The protagonists—brothers, a sister, and their significant others—have converged at the rundown, ancestral home of their recently deceased father to sort through the mountains of refuse and clutter he left behind.  The set by Clint Ramos is a hoarder’s dream come true with heaps and heaps of useless items and bric-a-brac piled, literally, to the ceiling.  Toni (Johanna Day), the manic, self-pitying sister, has taken charge of the purging process, which has, temporarily, led to a cessation of long time tensions and simmering hostilities with her brother, Bo (Michael Laurence), and his wife, Rachel (Maddie Corman).  With the unexpected arrival of the black sheep of the clan, Franz (Patch Darragh) and his girlfriend, River (Sonya Harum), and the discovery of a mysterious and toxic-filled photo album the tentative détente among the group very quickly disintegrates as in-fighting and accusations punctuate the stage. 

Playwright Branden Jacob-Jenkins has taken well-established themes of family strife and friction to create a play that seethes with age-old slights and discord.  Yet while the volatility of the players slowly begins to be ratcheted up, too much of the action and dialogue seems empty, without substance, and a focused direction.  The soliloquies and confessions come up hollow.  Add to that characters that are not very likeable and the result is a production that is loud, but bereft of a satisfying conclusion.  In fact, I thought it was rather a disappointing end.

The cast is uniformly fine, but the roles seemed to lack depth and shading.  Johanna Day as the tortured, self-righteous, and self-appointed head of the Lafayette clan plays the part to the hilt, but she comes across as too shrill and whiny.  Michael Laurence as brother Bo looks to be the mediator among the group but, nonetheless, also plunges into the maelstrom of the household.  Maddie Corman as Bo’s wife Rachel comes across as the most believable character showing equal parts conciliation, indignation, and pure disdain for her bossy sister-in-law as well as her position within the family.  Patch Darragh as brother Franz, with his hidden past, comes across as both arrogant and vulnerable, but his true motives are never fully revealed.  Sonya Harum as Franz’s girlfriend, River, is suitably wide-eyed and outwardly naïve, but has an undercurrent of steeliness and savviness.  The children of the two families, Rhys (Mike Faist), Cassidy (Izzy Hanson-Johnston), and Ainsley (Alex Dreier) are serviceable in their roles with Faist having more substance to his character as a somewhat misunderstood and troubled teen.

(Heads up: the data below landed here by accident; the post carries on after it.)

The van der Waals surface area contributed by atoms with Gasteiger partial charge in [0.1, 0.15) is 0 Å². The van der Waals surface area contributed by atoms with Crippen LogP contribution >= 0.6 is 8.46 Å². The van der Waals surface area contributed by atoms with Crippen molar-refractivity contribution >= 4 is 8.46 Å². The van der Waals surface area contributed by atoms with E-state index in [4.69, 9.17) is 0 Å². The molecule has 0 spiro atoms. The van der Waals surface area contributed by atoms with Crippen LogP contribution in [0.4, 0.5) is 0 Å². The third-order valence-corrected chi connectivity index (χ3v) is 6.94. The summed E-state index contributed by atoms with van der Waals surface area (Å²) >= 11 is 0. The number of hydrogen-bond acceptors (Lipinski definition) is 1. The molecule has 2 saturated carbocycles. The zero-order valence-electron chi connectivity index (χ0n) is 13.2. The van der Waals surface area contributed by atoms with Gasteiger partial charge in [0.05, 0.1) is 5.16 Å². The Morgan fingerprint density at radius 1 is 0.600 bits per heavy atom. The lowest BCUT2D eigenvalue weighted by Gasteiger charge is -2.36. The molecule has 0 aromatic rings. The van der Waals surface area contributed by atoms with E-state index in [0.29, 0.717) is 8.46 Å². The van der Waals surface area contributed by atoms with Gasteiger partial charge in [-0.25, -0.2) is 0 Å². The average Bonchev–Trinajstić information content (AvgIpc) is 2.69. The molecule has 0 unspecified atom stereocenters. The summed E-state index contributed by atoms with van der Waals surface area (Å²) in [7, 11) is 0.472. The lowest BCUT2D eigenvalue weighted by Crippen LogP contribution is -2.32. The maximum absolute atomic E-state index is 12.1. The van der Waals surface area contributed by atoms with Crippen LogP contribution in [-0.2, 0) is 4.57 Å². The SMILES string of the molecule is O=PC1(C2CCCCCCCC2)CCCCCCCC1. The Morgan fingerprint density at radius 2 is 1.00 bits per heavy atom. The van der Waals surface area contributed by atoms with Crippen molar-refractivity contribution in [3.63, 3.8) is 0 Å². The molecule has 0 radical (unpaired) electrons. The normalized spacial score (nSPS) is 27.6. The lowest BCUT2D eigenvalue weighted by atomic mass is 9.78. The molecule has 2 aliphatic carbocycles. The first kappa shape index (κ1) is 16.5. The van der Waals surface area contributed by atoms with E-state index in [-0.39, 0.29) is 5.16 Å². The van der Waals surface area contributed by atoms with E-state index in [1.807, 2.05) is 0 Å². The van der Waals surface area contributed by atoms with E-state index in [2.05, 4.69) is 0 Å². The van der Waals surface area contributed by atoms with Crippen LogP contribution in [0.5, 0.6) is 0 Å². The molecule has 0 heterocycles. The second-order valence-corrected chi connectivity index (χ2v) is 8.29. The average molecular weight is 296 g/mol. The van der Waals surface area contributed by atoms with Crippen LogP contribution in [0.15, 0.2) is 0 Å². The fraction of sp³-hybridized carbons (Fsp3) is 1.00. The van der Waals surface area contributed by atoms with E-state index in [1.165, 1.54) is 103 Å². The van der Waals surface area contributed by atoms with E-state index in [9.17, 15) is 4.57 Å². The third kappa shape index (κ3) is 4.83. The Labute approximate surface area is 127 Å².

Director Liesl Tommy does an admirable job guiding the cast whether in the quieter, more reflective moments of the production or in the larger scale, confrontation aspects of the show.  Even with the shortcomings of the play he wrings a sufficient amount of tension to keep the audience intrigued most of the time.